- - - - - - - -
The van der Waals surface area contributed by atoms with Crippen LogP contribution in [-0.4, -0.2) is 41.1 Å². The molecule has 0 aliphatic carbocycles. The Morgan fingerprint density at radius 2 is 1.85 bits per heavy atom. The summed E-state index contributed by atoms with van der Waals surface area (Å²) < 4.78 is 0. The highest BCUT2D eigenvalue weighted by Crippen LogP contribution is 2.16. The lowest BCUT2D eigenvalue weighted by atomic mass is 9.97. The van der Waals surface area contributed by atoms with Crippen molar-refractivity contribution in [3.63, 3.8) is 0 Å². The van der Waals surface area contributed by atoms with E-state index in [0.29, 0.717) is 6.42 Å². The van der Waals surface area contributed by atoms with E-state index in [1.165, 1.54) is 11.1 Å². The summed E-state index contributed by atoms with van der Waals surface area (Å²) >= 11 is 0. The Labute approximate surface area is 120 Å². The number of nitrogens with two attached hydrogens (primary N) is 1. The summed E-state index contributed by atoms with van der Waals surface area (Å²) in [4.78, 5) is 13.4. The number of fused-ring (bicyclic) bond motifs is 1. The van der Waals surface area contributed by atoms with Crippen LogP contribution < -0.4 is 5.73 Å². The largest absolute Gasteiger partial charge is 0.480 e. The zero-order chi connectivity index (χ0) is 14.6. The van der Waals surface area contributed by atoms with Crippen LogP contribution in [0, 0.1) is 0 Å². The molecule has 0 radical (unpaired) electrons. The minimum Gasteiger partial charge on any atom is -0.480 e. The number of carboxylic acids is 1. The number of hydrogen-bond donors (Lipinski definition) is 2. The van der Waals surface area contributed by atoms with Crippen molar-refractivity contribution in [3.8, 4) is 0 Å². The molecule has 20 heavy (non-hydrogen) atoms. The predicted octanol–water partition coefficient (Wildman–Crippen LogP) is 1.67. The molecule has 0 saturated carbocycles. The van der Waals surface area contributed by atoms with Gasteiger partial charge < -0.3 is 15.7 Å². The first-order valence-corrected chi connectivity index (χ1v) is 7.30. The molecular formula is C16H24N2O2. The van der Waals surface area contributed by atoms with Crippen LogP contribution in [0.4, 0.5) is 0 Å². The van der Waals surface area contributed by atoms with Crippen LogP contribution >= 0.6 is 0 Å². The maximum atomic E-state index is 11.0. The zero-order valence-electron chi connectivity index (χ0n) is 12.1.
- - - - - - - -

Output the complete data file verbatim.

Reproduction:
The van der Waals surface area contributed by atoms with Crippen LogP contribution in [-0.4, -0.2) is 41.1 Å². The molecule has 0 aliphatic carbocycles. The Morgan fingerprint density at radius 2 is 1.85 bits per heavy atom. The summed E-state index contributed by atoms with van der Waals surface area (Å²) < 4.78 is 0. The highest BCUT2D eigenvalue weighted by Crippen LogP contribution is 2.16. The lowest BCUT2D eigenvalue weighted by atomic mass is 9.97. The van der Waals surface area contributed by atoms with Crippen molar-refractivity contribution in [3.63, 3.8) is 0 Å². The van der Waals surface area contributed by atoms with E-state index in [0.29, 0.717) is 6.42 Å². The van der Waals surface area contributed by atoms with E-state index in [1.165, 1.54) is 11.1 Å². The summed E-state index contributed by atoms with van der Waals surface area (Å²) >= 11 is 0. The Labute approximate surface area is 120 Å². The number of nitrogens with two attached hydrogens (primary N) is 1. The summed E-state index contributed by atoms with van der Waals surface area (Å²) in [4.78, 5) is 13.4. The number of fused-ring (bicyclic) bond motifs is 1. The van der Waals surface area contributed by atoms with Crippen LogP contribution < -0.4 is 5.73 Å². The largest absolute Gasteiger partial charge is 0.480 e. The zero-order chi connectivity index (χ0) is 14.6. The van der Waals surface area contributed by atoms with Crippen LogP contribution in [0, 0.1) is 0 Å². The molecule has 0 radical (unpaired) electrons. The minimum Gasteiger partial charge on any atom is -0.480 e. The number of carboxylic acids is 1. The number of hydrogen-bond donors (Lipinski definition) is 2. The van der Waals surface area contributed by atoms with Crippen molar-refractivity contribution in [3.8, 4) is 0 Å². The molecule has 20 heavy (non-hydrogen) atoms. The predicted octanol–water partition coefficient (Wildman–Crippen LogP) is 1.67. The molecule has 0 saturated carbocycles. The van der Waals surface area contributed by atoms with Gasteiger partial charge < -0.3 is 15.7 Å². The first-order valence-corrected chi connectivity index (χ1v) is 7.30. The molecular formula is C16H24N2O2. The van der Waals surface area contributed by atoms with Crippen LogP contribution in [0.4, 0.5) is 0 Å². The van der Waals surface area contributed by atoms with Crippen LogP contribution >= 0.6 is 0 Å². The maximum atomic E-state index is 11.0. The zero-order valence-electron chi connectivity index (χ0n) is 12.1.